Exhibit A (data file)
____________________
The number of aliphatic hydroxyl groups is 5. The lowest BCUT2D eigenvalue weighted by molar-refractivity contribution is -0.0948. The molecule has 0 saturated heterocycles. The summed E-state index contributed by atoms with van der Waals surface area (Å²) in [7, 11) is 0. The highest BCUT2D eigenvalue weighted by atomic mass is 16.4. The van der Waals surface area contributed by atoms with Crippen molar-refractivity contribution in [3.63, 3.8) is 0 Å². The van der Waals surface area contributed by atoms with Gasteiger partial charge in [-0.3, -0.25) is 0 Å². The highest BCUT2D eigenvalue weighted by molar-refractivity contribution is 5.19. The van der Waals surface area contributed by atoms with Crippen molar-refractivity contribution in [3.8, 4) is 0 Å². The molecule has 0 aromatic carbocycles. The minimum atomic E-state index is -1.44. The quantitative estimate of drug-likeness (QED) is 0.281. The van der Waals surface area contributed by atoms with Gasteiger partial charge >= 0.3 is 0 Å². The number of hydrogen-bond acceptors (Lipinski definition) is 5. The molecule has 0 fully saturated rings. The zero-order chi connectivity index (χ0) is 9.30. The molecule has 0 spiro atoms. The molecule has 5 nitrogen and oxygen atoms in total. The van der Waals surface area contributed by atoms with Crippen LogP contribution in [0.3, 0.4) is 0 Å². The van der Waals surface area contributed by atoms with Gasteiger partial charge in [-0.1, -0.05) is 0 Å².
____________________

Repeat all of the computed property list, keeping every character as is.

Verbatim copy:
The number of aliphatic hydroxyl groups is 5. The lowest BCUT2D eigenvalue weighted by molar-refractivity contribution is -0.0948. The molecule has 0 saturated heterocycles. The summed E-state index contributed by atoms with van der Waals surface area (Å²) in [7, 11) is 0. The highest BCUT2D eigenvalue weighted by atomic mass is 16.4. The van der Waals surface area contributed by atoms with Crippen molar-refractivity contribution in [3.63, 3.8) is 0 Å². The van der Waals surface area contributed by atoms with Gasteiger partial charge in [-0.3, -0.25) is 0 Å². The highest BCUT2D eigenvalue weighted by molar-refractivity contribution is 5.19. The van der Waals surface area contributed by atoms with Crippen molar-refractivity contribution in [3.8, 4) is 0 Å². The molecule has 0 aromatic carbocycles. The minimum atomic E-state index is -1.44. The quantitative estimate of drug-likeness (QED) is 0.281. The van der Waals surface area contributed by atoms with Gasteiger partial charge >= 0.3 is 0 Å². The number of hydrogen-bond acceptors (Lipinski definition) is 5. The molecule has 0 fully saturated rings. The zero-order chi connectivity index (χ0) is 9.30. The molecule has 0 spiro atoms. The molecule has 5 nitrogen and oxygen atoms in total. The van der Waals surface area contributed by atoms with Crippen LogP contribution in [0.3, 0.4) is 0 Å². The van der Waals surface area contributed by atoms with Gasteiger partial charge in [-0.1, -0.05) is 0 Å².